“There are no more matatus.” Ali hopped into the car. “So I will take you to the highway,” my driver seemed to simply accept the new passenger. “Is that OK?”
I was taken aback. This guy had picked me up less than five hours ago and was willing to go 42 kilometres out of his way to help me, a complete stranger. I turned to his daughter. “Your father is a great man,” I said, and slapped Tommy on the back.
Ali was a fruit vendor also heading to Kilifi. “We’ll take a boda from the highway to Kilifi. I can pay for you.”
How was this generosity happening?
We bounced along the dirt, unpaved road and an hour later reached the highway in complete darkness.
“Call me so I know you reached safely,” Tommy bid me farewell while Ali secured us a boda. The two of us rode in the darkness behind the driver, a young inexperienced kid who didn’t realise that when passing a truck in the opposite direction, one should brace for the jetstream that follows.
I rode the 3 K’s clenching my hat in my teeth and holding on to the sides for dear life. I was dropped off at Tuskys (local supermarket) where, as it was late and I was too tired to walk down the dark dirt road to the backpackers, I ended up getting another boda to the awaiting Queen and pizza.
I rocked up at the bar at 20:00 where the Gypsy Queen sat quietly, our pizza still warm on the bar.
I couldn’t believe that I had made it from Nairobi to Kilifi in the time I did.
“How was the road?” she asked.
“Well,” I began, “lemme tell ya…”
“Found fresh leopard poo,” Julian announced at breakfast.
“What?” I jolted. “Thought I heard something stalking around our camp last night.”
“We’re stalking in the leopard’s camp,” he corrected me.
It was early, a touch on the freezing side of life in the Aberdares, a moorland covered national park about three hours north-east of Nairobi, bordering the Great Rift Valley.
The six of us – Tom, Daniel, myself, Jeremy and our well-trained climbing guides from African Ascents, Julian and Tom – were in the Dragon’s Teeth, a sporadically spread of jagged rocks that rise above the consistently wet moorlands.
“We had ice on the tent last week,” Tom had told me which prompted me to bring every layer of clothing I had.
I travelled with Jeremy, a Welsh-born-now-living-in-Kenya businessman to this remote, middle-of-nowhere location to train for our ascent of Mt Kenya’s second highest peak, Nelion – a technical climb that involved harnesses, helmets, chalk bags, ropes, nuts, camelots, slings, rock-climbing shoes, a lapse of sanity, physical and mental strength to endure not only the freezing weather on the equator but also the climb itself.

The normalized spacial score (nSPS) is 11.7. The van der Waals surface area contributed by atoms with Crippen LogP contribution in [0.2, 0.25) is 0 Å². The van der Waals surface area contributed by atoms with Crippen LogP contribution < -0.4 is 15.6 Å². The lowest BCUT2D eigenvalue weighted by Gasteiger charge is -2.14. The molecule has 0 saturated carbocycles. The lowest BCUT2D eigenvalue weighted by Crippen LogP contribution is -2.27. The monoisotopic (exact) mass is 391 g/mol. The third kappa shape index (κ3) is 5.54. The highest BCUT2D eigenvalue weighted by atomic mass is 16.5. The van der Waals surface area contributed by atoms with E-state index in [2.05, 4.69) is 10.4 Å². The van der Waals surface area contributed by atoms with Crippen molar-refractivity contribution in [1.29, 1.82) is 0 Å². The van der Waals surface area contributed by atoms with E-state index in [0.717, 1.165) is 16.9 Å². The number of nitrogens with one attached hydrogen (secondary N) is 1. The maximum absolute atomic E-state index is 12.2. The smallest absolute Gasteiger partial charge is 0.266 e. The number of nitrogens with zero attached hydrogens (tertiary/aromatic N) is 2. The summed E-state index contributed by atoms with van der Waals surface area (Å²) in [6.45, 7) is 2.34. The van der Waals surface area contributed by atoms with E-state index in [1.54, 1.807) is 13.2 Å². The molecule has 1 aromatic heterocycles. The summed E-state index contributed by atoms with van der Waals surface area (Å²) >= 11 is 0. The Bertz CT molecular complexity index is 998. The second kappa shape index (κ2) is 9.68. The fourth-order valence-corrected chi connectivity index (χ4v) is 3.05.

We arrived around lunchtime under a grey-covered day as we hiked through the moorlands, stepping around the giant groundsel plants which, unlike myself, are resistant to frostbite.
Having come directly from sea level to 3,800 feet in the space of 24 hours, time to acclimatize might have been a good idea. Climbing craggy rock faces with numb toes and finger tips wasn’t, as the first two climbs had me realise two things:
I hate the cold and perhaps I should have mentioned beforehand that I have an inverted fear of heights called, Anablephobia. The origin of the word, ‘ana’ is Greek for up, ble is Latin (meaning result of the act of) and phobia is Greek for fear. Basically, I can’t look up at anything over nine feet. It terrifies me for unknown reasons.
I blindly searched with my numb fingers for grips as my legs stretched out in yoga-like bends to hold onto anything remotely sticking out, relying heavily on the grip of my rock-climbing shoes.
Our third climb for the day was the toughest due to the challenge of not having many holds. Thoughts of, What the hell are you doing? You can’t even do this 20-meter climb and you expect to summit the second highest peak in Africa? tried to deter me.
I told my subconscious to shove off and resumed the climb, finally hi-fiving Tom and Jeremy at the top. We abseiled down the other side and made for camp where I rugged up in nine layers and put my boots and only pair of thin socks by the fire to dry.
During the night I was stirred awake by the sound of scratching around our tent – probably the leopard that had left a fresh pile of faeces.
After breakfast we tackled a 65-meter rock, a very enjoyable route named Alex’s Incisor. The view from the top had us spot a dik-dik (smallest species of antelope) galloping across the moorland. I watched behind it to see if perhaps a leopard was on its tail but it seemed to be out for its morning jog.
At the peak we could see the Rift Valley before we abseiled back down for lunch, a 7-K hike back to the car and warmer weather.
In two weeks I’m to ascend Mt Kenya.
Don’t know how, but I am.